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EPISODE 30: The Simple Cure - Resolving Knee Pain with Ease

Updated: Sep 28, 2023

The problem with knee pain is that we think it is just gonna go away. But it's not. Getting your knee to feel better, however, does not have to be so complicated. It can be very simple.

Ongoing knee pain requires an investigation. It needs some TLC. You can't keep doing things that hurt your knee and expect it will get better. You also will not get better if you stop all activities and just "rest it."

The 2 simple keys to getting your knee to feel better are:

  1. Symptom Modification

  2. "Graded exposure."

You have to modify the things that aggravate your knee pain and keep doing things that feel good. It is really just that simple. Your knee might not like it when you run, but it feels okay when you deadlift. You then expose your knee to the things it does not like by reducing the difficulty of it to at a load it can handle. So your knee might not like running but it might be okay with walking. You keep walking until you can start jogging and then eventually running again.

The reason you need people like us is because we know how to guide you to do these things. Most people don't. Physical therapists are experts in this field. Others will claim to know how to do this. Chiropractors can not. Personal trainers can not. Even Sports Medicine physicians and Orthopedic surgeons can not. They are simply not trained in rehabilitating injury- just like we are not trained to perform an ACL reconstruction if it is indicated or design a weight loss program. We are not trained to do these things!

There are several reasons that one could be experiencing knee pain in the athletic population. Let's take a quick peak at the knee:

Knee Anatomy, Healthy Knee Joint

Some of the most common we see are:

Patellar Tendinopathy - a common overuse injury, caused by repeated stress on your patellar tendon resulting in tiny tears in the tendon.

MCL/LCL/PCL/ ACL sprains - when one of these ligaments is stretched too far

Medial or Lateral Meniscus tears- an injury to the meniscus (cartilage tissue) that is located on the inside/outside of the knee.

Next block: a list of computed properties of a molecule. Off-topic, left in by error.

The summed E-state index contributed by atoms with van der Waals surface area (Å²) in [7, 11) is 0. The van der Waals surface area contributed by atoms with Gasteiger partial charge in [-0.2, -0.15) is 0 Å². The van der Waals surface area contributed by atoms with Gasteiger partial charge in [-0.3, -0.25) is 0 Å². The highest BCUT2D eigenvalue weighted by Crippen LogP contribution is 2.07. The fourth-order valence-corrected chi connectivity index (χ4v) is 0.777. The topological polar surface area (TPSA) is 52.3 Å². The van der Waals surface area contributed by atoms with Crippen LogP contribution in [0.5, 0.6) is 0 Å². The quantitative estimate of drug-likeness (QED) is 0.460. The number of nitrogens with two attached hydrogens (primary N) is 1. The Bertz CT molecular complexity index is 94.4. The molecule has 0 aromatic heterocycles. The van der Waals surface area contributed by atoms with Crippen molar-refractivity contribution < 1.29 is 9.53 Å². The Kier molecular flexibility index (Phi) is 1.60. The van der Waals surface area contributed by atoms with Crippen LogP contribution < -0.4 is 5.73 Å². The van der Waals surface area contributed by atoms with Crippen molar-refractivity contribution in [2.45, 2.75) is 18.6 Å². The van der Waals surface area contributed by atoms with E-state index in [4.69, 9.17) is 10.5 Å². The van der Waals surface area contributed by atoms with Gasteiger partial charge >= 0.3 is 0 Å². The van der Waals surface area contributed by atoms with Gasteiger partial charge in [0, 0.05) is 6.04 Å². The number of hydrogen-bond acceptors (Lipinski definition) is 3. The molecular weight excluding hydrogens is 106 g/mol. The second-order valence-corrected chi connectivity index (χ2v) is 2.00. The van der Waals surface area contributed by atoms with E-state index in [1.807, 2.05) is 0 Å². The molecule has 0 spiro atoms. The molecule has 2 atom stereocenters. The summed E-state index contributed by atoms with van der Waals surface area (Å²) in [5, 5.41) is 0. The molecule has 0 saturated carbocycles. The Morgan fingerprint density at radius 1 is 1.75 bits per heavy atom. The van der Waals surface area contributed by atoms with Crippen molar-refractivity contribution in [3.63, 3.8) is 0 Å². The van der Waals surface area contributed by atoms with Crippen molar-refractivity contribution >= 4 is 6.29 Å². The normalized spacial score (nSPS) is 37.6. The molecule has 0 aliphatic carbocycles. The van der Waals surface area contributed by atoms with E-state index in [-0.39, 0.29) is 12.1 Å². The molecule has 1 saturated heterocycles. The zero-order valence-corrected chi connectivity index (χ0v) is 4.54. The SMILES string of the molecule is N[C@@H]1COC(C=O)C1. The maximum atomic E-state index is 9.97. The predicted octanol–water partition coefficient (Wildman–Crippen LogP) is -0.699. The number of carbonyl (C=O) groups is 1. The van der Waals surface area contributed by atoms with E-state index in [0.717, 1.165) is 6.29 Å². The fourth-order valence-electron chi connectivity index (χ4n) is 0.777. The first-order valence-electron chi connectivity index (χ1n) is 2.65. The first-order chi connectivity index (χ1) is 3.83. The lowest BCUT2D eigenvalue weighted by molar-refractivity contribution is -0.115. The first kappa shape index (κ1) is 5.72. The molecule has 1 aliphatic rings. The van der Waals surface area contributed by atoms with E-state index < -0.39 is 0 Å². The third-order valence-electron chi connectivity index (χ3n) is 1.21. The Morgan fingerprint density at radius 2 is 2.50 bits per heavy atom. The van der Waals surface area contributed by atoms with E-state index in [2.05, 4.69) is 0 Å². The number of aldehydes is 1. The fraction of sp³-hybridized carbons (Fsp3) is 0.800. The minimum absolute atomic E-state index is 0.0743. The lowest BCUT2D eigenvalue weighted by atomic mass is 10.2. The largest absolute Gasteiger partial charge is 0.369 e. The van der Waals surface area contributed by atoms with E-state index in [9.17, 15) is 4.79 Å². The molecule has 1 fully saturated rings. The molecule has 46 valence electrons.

Pes Anserine Tendinopathy - inflammation of the 3 tendons (sartorius, gracilis and semitendinosus) that run along the inner lower aspect of the knee joint.

Hamstring and Quadricep Strains- overstretch, or pull, the quadricep or hamstring muscles.

Regardless of the diagnosis, we approach knee pain the same for all of these problems. Our goal is to ensure range of motion is normal, swelling is eliminated, and strength is normalized. We first focus on making sure you can perform your daily activities without difficulty and then we move to guiding you back to your recreational activities, hobbies and sports. The only thing different between each of these problems is that we see that each of them present a little different from each other. For example, if you have patellar tendinopathy, you might have pain with going down stairs but if you have a medial meniscus tear, you might report "catching" in your knee with walking. Based on these presentations and the things that are irritable we would design our programs a little different for each case.

So what is the take home for you? If you have insurance and can afford a Physical Therapist your best bet to getting rid of your knee pain is get some help from one. If this is not an option for you follow the advice above at the bare minimum. It is free and it will help reduce your knee pain. As a reminder that advice is:

You have to modify the things that aggravate your knee pain and keep doing things that feel good.

Tune in to our Knee Series where we go over each of the common conditions above to help you get a better understanding to each problem and how rehab can help it!

We hope you find this information helpful! Thank you for tuning in and subscribing to our BLOGS ! If you are interested in any specific topics let us know. You can drop us a comment or send us a message in IG, FB or via email.

Til next time,

Dr. Ja'nae Brown

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